I have a huge backlog of Argentina posts. Life and work kept me from posting most of them. I will start to try to rectify that.
I earlier mentioned my first contact with Argentina’s exchange controls, in May 2012, when I saw a Brazilian couple stopped by police and arrested on Calle Florida.
In May 2012, the breach between the blue market rate and the official rate was not serious. It was still reasonable for a tourist to avoid the hassle. The business pages had stories about companies that were having problems with a lack of dollars, but nothing particularly serious and nothing that would affect day-to-day life.
By June 2013, the gap had become more serious. No tourist in their right mind would buy pesos at the official rate. For the rest of the economy, the economic effects were relatively small but beginning to be felt. Imagine, for example, that you were an Argentine manufacturer. Some of your inputs are imported. If you wanted to import them at the official exchange rate, then you would have to apply to the central bank. The red tape was increasingly onerous. (The negative effect of the controls on trade is part of Argentina’s ever-worsening beef with Uruguay. They have also brought down a host of WTO suits.)
It was possible for firms to work around the controls, but that was costly. There were two varieties of workaround. The first was to buy or contract with an export business which would earn dollars outside Argentina. Those dollars could then be used to purchase imported inputs. Pirelli, for example, makes tires in Argentina. It partnered with a honey exporting business in order to meet its import bills. As you can imagine, the honey exporters did not provide this service for free.
The second workaround involved the blue-chip swap market, in which a company would buy foreign securities with pesos and then sell those securities for dollars. That market, however, was costly to access ... after all, you had to convince somebody who owned foreign securities to sell them to you for pesos. They would not do so at the official rate.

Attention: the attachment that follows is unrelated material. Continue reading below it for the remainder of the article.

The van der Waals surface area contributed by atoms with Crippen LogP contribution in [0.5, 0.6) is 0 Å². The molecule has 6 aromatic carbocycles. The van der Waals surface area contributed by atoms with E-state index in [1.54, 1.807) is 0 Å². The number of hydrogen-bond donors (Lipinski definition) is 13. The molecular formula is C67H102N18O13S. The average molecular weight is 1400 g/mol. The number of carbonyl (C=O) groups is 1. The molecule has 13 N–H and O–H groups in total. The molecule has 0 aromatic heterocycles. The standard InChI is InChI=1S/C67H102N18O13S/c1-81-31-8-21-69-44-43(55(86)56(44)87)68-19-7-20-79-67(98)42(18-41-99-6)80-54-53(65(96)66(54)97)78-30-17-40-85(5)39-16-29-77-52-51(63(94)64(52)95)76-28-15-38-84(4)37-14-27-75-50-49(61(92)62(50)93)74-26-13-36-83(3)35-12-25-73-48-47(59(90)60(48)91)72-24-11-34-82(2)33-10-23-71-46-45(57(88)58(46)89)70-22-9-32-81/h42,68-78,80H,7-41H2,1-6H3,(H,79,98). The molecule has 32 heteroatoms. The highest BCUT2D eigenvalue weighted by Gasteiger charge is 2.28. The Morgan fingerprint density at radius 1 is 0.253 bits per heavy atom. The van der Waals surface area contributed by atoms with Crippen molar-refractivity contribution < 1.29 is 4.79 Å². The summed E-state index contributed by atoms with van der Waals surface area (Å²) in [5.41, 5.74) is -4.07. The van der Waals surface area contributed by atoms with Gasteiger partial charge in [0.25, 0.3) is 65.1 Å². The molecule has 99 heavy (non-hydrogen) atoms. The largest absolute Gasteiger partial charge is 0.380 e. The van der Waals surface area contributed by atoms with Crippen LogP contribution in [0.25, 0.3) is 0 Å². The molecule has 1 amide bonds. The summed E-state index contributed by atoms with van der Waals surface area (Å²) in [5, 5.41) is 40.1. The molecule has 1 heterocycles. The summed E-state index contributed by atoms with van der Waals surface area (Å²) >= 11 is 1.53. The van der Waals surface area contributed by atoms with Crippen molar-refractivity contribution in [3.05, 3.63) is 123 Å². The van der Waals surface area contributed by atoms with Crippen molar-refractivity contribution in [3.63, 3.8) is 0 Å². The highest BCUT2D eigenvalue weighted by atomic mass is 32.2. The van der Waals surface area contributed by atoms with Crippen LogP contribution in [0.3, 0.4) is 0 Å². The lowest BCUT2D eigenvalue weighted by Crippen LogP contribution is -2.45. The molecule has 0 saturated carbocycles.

Still, as late as last summer, the controls were more of an annoyance than a disaster. Companies that needed to import could do so, even if they needed to pay extra for the dollars and their shipments took forever to get through customs. Moreover, many imported inputs could be swapped out for local substitutes. Inasmuch as the Argentine authorities wanted to promote self-sufficiency, the implicit trade restrictions were a feature, not a bug.
There were some weird effects, of course. For example, demand for high-end cars soared. The cars were imported at the official rate but sold at the blue market rate, providing an irresistible bargain for anyone who earned in dollars. (Luxury cars were also considered an inflation hedge, but that was just people being silly.) In addition, luxury goods began to vanish, since there was no easy way to (say) replace an Ermenigildo Zegna suit with an Argentine substitute. But that was also minor: I still have two $200 local suits that I bought in Buenos Aires back in 2005. They started to generate lintballs fairly quickly, but they have not frayed. An annoyance, not a disaster ... and for a left-wing government you could even call the disappearance of imported luxury items an additional bonus.
The problem is that the macroeconomic imbalances have continued to worsen. The costs of getting dollars (or clearing customs) have gone higher and higher.
And so, since it turns out that Argentine-sold ketchup is actually made in Chile ... McDonalds has just run out of the red stuff.
OK, that is minor, and an Argentine substitute will be found pretty easily. But these sorts of problems are starting to pile up. At the limit, you make imports impossible and wind up with Venezuelan-style shortages, only without a giant oil export machine to cushion things.
Argentina is not Venezuela. The policy is fast-approaching its breaking point. The government is terrified of an inflationary spike, but there are worse things. (Like fuel shortages.) The recent liberalization is going to continue. Soon enough Argentina will be a normal high-inflation country, rather than an odd throwback to the 1970s. The liberalization will not be easy (the government needs the dollars to pay debts!) but the alternative is politically worse.
Either that or they will have to figure out how to make do without imports.